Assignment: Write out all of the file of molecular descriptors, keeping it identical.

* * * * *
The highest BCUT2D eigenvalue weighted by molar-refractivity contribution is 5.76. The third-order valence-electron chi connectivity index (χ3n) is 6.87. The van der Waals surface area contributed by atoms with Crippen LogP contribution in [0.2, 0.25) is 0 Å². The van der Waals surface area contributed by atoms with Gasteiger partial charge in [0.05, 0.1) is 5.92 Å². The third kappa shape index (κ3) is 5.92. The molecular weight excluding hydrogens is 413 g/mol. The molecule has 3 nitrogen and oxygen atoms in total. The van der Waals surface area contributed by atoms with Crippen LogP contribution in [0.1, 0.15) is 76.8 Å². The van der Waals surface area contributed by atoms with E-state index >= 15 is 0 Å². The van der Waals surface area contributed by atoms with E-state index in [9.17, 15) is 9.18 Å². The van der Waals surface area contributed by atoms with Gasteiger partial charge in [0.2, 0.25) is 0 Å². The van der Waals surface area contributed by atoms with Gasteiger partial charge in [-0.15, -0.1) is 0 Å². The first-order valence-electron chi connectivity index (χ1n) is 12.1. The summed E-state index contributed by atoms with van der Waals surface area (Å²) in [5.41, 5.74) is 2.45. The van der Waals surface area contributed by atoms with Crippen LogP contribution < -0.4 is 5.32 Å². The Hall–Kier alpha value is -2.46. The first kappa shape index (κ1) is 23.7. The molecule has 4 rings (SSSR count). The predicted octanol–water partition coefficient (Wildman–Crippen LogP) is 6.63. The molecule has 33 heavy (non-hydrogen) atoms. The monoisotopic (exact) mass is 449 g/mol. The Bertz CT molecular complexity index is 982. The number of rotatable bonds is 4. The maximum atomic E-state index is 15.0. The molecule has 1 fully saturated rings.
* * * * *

The highest BCUT2D eigenvalue weighted by molar-refractivity contribution is 5.76. The third-order valence-electron chi connectivity index (χ3n) is 6.87. The van der Waals surface area contributed by atoms with Crippen LogP contribution in [0.2, 0.25) is 0 Å². The van der Waals surface area contributed by atoms with Gasteiger partial charge in [0.05, 0.1) is 5.92 Å². The third kappa shape index (κ3) is 5.92. The molecular weight excluding hydrogens is 413 g/mol. The molecule has 3 nitrogen and oxygen atoms in total. The van der Waals surface area contributed by atoms with Crippen LogP contribution in [0.1, 0.15) is 76.8 Å². The van der Waals surface area contributed by atoms with E-state index >= 15 is 0 Å². The van der Waals surface area contributed by atoms with E-state index in [9.17, 15) is 9.18 Å². The van der Waals surface area contributed by atoms with Gasteiger partial charge in [0.2, 0.25) is 0 Å². The van der Waals surface area contributed by atoms with Gasteiger partial charge in [-0.15, -0.1) is 0 Å². The first-order valence-electron chi connectivity index (χ1n) is 12.1. The summed E-state index contributed by atoms with van der Waals surface area (Å²) in [5.41, 5.74) is 2.45. The van der Waals surface area contributed by atoms with Crippen LogP contribution < -0.4 is 5.32 Å². The Hall–Kier alpha value is -2.46. The first kappa shape index (κ1) is 23.7. The molecule has 4 rings (SSSR count). The predicted octanol–water partition coefficient (Wildman–Crippen LogP) is 6.63. The molecule has 33 heavy (non-hydrogen) atoms. The monoisotopic (exact) mass is 449 g/mol. The Bertz CT molecular complexity index is 982. The number of rotatable bonds is 4. The maximum atomic E-state index is 15.0. The molecule has 1 fully saturated rings.